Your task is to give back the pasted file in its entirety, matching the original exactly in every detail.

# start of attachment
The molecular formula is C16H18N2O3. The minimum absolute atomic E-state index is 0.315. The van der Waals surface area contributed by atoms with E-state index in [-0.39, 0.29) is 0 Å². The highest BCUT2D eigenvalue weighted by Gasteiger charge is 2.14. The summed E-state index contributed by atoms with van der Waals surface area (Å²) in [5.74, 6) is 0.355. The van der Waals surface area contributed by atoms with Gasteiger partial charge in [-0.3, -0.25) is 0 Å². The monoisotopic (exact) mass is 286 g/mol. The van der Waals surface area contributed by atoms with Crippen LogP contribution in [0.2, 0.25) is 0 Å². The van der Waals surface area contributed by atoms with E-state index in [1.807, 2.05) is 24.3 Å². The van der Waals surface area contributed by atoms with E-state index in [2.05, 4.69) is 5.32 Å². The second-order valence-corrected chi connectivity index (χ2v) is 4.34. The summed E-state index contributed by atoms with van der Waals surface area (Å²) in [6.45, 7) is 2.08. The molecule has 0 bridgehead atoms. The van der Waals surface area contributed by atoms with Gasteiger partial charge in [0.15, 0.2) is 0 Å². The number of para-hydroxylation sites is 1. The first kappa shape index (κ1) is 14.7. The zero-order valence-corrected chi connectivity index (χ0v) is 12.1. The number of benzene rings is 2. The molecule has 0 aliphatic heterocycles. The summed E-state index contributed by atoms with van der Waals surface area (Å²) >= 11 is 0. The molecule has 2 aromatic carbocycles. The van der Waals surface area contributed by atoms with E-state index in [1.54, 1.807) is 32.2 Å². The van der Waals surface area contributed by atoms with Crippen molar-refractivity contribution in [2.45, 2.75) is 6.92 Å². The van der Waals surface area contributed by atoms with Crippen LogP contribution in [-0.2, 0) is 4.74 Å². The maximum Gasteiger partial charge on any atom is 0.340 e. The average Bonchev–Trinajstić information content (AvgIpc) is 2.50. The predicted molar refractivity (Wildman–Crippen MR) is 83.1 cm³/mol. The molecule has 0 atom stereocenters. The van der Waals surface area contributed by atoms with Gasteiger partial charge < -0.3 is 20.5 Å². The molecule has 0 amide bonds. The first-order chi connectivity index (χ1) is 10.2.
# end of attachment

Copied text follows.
The molecular formula is C16H18N2O3. The minimum absolute atomic E-state index is 0.315. The van der Waals surface area contributed by atoms with E-state index in [-0.39, 0.29) is 0 Å². The highest BCUT2D eigenvalue weighted by Gasteiger charge is 2.14. The summed E-state index contributed by atoms with van der Waals surface area (Å²) in [5.74, 6) is 0.355. The van der Waals surface area contributed by atoms with Gasteiger partial charge in [-0.3, -0.25) is 0 Å². The monoisotopic (exact) mass is 286 g/mol. The van der Waals surface area contributed by atoms with Crippen LogP contribution in [0.2, 0.25) is 0 Å². The van der Waals surface area contributed by atoms with E-state index in [1.807, 2.05) is 24.3 Å². The van der Waals surface area contributed by atoms with E-state index in [2.05, 4.69) is 5.32 Å². The second-order valence-corrected chi connectivity index (χ2v) is 4.34. The summed E-state index contributed by atoms with van der Waals surface area (Å²) in [6.45, 7) is 2.08. The molecule has 0 bridgehead atoms. The van der Waals surface area contributed by atoms with Gasteiger partial charge in [0.15, 0.2) is 0 Å². The number of para-hydroxylation sites is 1. The first kappa shape index (κ1) is 14.7. The zero-order valence-corrected chi connectivity index (χ0v) is 12.1. The number of benzene rings is 2. The molecule has 0 aliphatic heterocycles. The summed E-state index contributed by atoms with van der Waals surface area (Å²) >= 11 is 0. The molecule has 2 aromatic carbocycles. The van der Waals surface area contributed by atoms with E-state index in [1.54, 1.807) is 32.2 Å². The van der Waals surface area contributed by atoms with Crippen molar-refractivity contribution in [2.45, 2.75) is 6.92 Å². The van der Waals surface area contributed by atoms with Crippen LogP contribution in [-0.2, 0) is 4.74 Å². The maximum Gasteiger partial charge on any atom is 0.340 e. The average Bonchev–Trinajstić information content (AvgIpc) is 2.50. The predicted molar refractivity (Wildman–Crippen MR) is 83.1 cm³/mol. The molecule has 0 atom stereocenters. The van der Waals surface area contributed by atoms with Gasteiger partial charge < -0.3 is 20.5 Å². The molecule has 0 amide bonds. The first-order chi connectivity index (χ1) is 10.2.